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GOP senator: Gun control debate 'hasn't changed much at all' back home

GOP senator: Gun control debate 'hasn't changed much at all' back home
© Aaron Schwartz

Republican Sen. Ron JohnsonRonald (Ron) Harold JohnsonGrassley returns to Capitol after having coronavirus McConnell halts in-person Republican lunches amid COVID-19 surge Loeffler isolating after possible COVID-19 infection MORE (Wis.) on Tuesday questioned a renewed push for gun control after two mass shootings earlier this month put a focus back on the nation's gun laws.

"All I can tell you is what I hear in Wisconsin. The debate really hasn't changed much at all," Johnson told CNN.

"People still ask the same questions. OK, if you propose some kind of gun legislation, first of all, how would that have prevented these tragedies in the past? How would they prevent them in the future?" he added.

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Pressure on lawmakers to pass gun legislation has increased following mass shootings in El Paso, Texas, and Dayton, Ohio, that left a combined 31 people dead over a single weekend this month.

In the wake of the shootings, Democrats have pushed Republicans in the Senate to take up a bill calling for universal background checks. That bill passed the Democratic-led House earlier this year and was backed by just eight Republicans.

Mandatory gun buyback programs have also been floated by some lawmakers who argue that a reduction in the number of available firearms is necessary to cut down on gun-related violence.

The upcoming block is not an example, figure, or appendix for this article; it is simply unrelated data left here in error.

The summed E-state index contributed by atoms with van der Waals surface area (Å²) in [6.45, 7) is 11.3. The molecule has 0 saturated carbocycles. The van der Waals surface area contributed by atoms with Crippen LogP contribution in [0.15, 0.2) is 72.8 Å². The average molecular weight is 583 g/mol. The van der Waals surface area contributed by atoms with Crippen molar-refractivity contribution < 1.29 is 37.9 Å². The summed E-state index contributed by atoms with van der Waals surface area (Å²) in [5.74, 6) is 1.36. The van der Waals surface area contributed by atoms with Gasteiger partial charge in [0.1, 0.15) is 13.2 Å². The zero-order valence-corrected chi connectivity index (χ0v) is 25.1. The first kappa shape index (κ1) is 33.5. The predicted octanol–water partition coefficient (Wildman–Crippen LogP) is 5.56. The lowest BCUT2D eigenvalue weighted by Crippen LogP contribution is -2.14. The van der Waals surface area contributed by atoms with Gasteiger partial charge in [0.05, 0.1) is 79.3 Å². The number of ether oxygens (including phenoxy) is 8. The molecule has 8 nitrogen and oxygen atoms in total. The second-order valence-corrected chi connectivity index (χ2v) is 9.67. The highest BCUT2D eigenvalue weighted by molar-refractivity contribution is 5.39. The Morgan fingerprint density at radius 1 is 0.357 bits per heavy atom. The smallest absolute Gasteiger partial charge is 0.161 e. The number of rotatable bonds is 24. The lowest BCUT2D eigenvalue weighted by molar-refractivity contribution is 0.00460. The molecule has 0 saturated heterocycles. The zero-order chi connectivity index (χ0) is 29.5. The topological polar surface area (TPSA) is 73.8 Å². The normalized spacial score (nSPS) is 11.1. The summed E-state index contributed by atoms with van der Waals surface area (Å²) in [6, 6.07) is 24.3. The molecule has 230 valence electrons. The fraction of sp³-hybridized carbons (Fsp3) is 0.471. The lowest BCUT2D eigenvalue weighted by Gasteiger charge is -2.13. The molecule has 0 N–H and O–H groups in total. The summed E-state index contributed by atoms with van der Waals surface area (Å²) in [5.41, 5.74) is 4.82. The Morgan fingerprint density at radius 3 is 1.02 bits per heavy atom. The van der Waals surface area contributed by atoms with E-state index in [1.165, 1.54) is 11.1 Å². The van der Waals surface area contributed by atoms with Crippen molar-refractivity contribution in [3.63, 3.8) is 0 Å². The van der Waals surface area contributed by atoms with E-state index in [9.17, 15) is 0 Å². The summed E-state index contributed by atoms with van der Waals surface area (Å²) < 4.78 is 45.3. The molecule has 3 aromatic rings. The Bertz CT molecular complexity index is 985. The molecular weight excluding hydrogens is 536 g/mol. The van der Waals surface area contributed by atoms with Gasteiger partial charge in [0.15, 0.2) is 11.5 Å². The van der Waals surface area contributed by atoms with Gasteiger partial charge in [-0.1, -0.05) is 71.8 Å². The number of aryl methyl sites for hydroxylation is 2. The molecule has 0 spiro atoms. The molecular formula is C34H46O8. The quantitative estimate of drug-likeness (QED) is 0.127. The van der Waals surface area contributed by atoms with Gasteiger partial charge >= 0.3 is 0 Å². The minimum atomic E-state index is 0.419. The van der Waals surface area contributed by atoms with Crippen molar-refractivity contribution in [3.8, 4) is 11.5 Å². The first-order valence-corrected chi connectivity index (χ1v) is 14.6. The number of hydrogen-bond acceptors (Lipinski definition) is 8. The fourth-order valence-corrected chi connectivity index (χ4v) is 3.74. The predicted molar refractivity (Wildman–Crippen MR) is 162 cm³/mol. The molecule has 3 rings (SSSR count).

Johnson on Tuesday called mandatory buyback programs "compensated confiscation" and said that all of the options that have been proposed are "just a further infringement on Second Amendment rights."

"I realize the clamor. I realize the polling, but the polling I don't think accurately assesses people's knowledge of what we're talking about here," he told CNN.

Senate Majority Leader Mitch McConnellAddison (Mitch) Mitchell McConnellPressure builds for coronavirus relief with no clear path to deal Top GOP senator warns government funding deal unlikely this week Criminal justice groups offer support for Durbin amid fight for Judiciary spot MORE (R-Ky.) has said that background checks and so-called red flag laws will be "front and center" in the chamber's debate on gun control when lawmakers return from their recess next month.

President TrumpDonald John TrumpTrump alludes to possible 2024 run in White House remarks Trump threatens to veto defense bill over tech liability shield Tiger King's attorney believes they're close to getting pardon from Trump MORE has flirted with the possibility of taking action on gun control in the wake of the Ohio and Texas shootings.

Several national polls have shown support for background checks among Americans near or above 90 percent.

Sens. Joe ManchinJoseph (Joe) ManchinPressure builds for coronavirus relief with no clear path to deal Overnight Health Care: CDC panel recommends who gets vaccine first | McConnell offering new relief bill | Hahn downplays White House meeting on vaccines Bipartisan, bicameral group unveils 8 billion coronavirus proposal MORE (D-W.Va.) and Pat ToomeyPatrick (Pat) Joseph ToomeyAppeals court rules NSA's bulk phone data collection illegal Dunford withdraws from consideration to chair coronavirus oversight panel GOP senators push for quick, partial reopening of economy MORE (R-Pa.) have introduced a bill expanding background checks in the Senate.

"I don't see the dynamics of it having changed much," Johnson told CNN when asked about the Manchin-Toomey proposal.